Most people have heard of Sequoyah. He was arguably one of the most famous Cherokee. He created a Cherokee alphabet in 1821, allowing the Cherokee language to be recorded and setting the stage for Cherokees to begin to be able to read in their own language.
While working with the 1869 Cherokee West Census, I came across 4 families with that or a version of that surname.
- Spirit Sequoh
- Thomas Sequoh
- John Sequohi
Recognizing the name, it made me wonder if this was the original Sequoyah.
The original Sequoyah was born to a Cherokee mother, a member of the Red Paint Clan, in the village of Tuskegee sometime between 1760 and 1776. The identity of his father has never been clear, but some sources say that it was Nathaniel Gist. Sequoyah took the English name of George Guess also recorded as George Gist, so that is certainly possible. Other various sources said his father was a Scotchman, a fur trader and a half breed.
In 1825, Sequoah walked to the Cherokee lands in Arkansas and Oklahoma, setting up a silvershop there, as we was a silversmith. In 1828 he accompanied a delegation to Washington DC to negotiate for land in the planned Indian Territory.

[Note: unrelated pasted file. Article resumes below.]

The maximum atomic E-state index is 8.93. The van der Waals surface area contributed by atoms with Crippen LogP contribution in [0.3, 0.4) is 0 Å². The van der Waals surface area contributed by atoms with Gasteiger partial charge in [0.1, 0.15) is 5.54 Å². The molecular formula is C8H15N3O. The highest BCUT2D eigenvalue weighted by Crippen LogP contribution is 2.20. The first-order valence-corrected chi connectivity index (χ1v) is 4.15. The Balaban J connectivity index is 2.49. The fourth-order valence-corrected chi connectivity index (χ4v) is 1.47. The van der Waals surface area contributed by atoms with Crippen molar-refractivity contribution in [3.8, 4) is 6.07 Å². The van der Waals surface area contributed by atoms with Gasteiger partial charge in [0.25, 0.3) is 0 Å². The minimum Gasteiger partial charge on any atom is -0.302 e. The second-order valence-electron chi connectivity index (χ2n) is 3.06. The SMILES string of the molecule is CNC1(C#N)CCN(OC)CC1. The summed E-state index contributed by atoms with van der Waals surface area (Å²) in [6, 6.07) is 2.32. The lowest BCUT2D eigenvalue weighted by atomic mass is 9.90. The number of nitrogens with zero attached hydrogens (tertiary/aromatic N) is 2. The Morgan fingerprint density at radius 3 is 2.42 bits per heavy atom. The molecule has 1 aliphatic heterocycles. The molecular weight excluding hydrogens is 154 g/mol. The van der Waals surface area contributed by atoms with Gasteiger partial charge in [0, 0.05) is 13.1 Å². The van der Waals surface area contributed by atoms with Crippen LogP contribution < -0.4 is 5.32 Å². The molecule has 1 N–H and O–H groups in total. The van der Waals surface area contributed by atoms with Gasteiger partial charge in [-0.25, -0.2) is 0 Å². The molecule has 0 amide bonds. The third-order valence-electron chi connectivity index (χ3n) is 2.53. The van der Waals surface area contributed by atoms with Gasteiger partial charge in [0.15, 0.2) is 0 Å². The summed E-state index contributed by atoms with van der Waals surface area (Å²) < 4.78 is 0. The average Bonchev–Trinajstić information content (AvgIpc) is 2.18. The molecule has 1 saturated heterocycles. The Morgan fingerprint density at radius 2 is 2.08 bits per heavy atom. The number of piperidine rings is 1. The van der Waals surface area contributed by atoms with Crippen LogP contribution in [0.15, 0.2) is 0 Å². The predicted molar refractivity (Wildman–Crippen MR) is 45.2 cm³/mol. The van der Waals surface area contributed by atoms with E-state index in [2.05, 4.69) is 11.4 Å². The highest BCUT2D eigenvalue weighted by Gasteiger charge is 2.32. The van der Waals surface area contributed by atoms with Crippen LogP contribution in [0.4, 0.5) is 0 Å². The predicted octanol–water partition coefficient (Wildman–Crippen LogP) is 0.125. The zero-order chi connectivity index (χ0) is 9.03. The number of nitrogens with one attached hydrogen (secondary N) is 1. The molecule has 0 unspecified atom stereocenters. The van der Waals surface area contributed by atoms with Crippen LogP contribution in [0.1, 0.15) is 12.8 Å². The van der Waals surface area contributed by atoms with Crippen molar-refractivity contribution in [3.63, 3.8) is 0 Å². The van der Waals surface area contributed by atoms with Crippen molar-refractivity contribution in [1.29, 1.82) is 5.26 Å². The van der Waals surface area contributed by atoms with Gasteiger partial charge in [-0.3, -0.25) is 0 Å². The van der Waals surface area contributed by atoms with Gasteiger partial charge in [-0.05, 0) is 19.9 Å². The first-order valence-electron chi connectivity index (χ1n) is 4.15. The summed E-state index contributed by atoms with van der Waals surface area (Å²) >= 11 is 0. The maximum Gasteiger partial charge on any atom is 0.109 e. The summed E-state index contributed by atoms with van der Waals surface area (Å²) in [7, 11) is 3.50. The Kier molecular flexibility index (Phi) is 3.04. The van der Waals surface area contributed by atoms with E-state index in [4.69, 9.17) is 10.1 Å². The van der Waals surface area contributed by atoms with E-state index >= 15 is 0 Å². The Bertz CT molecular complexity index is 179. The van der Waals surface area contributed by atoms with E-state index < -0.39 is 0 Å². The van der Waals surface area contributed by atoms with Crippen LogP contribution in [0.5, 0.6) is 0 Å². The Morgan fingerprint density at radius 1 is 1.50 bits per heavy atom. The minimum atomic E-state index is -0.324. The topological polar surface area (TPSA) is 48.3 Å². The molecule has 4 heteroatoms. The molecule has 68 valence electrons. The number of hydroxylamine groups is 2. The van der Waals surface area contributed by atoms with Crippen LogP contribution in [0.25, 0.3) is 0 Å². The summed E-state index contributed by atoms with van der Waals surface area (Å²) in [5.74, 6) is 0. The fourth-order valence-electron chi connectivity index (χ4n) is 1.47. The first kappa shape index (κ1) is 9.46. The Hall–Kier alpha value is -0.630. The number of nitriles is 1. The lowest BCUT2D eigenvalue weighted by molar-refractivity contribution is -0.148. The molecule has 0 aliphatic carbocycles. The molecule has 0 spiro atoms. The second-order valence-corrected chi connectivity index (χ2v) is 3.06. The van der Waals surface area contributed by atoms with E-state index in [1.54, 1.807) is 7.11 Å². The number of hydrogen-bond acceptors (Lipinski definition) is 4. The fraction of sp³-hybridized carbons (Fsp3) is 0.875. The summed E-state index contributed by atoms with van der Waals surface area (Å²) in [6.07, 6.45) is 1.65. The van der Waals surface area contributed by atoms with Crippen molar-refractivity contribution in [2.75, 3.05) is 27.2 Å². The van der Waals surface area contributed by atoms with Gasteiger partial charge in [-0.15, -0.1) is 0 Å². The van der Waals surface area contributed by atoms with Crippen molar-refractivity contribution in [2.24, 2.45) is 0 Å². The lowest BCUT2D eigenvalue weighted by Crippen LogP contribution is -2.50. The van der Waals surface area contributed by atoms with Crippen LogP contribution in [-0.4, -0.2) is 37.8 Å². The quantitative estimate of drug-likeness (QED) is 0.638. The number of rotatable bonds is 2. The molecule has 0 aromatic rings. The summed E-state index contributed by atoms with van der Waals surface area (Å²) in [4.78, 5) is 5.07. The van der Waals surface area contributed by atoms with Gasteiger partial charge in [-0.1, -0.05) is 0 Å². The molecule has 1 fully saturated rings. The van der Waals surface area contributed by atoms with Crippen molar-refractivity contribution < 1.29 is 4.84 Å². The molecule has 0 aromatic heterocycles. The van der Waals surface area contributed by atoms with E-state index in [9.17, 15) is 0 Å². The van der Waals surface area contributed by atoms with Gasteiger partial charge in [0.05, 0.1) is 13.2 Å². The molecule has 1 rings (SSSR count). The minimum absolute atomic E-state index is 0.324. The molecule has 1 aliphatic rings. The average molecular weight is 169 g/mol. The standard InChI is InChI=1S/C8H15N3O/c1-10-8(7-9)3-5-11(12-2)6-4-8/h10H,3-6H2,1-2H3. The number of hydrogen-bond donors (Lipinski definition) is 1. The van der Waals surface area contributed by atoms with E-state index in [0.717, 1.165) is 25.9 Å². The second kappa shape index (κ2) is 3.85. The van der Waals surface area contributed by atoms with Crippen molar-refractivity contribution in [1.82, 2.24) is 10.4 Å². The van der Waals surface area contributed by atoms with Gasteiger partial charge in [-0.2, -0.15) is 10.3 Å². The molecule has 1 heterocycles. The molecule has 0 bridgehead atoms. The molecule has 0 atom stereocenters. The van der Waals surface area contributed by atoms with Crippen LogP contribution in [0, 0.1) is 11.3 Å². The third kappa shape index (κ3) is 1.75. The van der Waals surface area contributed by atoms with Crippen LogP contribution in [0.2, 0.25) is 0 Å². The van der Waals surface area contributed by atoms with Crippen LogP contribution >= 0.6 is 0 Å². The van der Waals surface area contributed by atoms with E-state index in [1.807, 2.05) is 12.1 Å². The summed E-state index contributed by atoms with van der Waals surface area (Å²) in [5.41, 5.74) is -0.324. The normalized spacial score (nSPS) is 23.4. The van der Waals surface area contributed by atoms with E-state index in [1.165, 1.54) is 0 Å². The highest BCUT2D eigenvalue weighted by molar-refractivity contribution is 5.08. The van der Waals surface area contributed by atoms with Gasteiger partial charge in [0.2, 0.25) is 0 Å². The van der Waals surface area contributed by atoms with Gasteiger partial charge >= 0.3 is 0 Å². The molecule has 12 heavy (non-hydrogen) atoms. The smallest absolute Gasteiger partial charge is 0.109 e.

Sequoah died between 1843 and 1845 on a trip to Mexico seeking the Cherokee who had settled the during the Indian Removal in the 1830s. Sequoah dreamed of a reunited Cherokee Nation.
So the people with that surname in 1869 could not have been the original Sequoah. Sequoah did have children, at least 7, and had at least three wives and perhaps as many as 5. He may have been polygamous as polygamy was accepted in the Cherokee Nation at the time.
Of the Sequoyah families living in Indian Territory in 1869, the families had 9 male children listed. It would be very interesting to see if any of Sequoyah’s descendants, if any are known, or the descendants of these 1869 Sequoyah families, were they to DNA test, would match the Gist family. If so, it would confirm the father of Sequoyah and that these families were his descendants.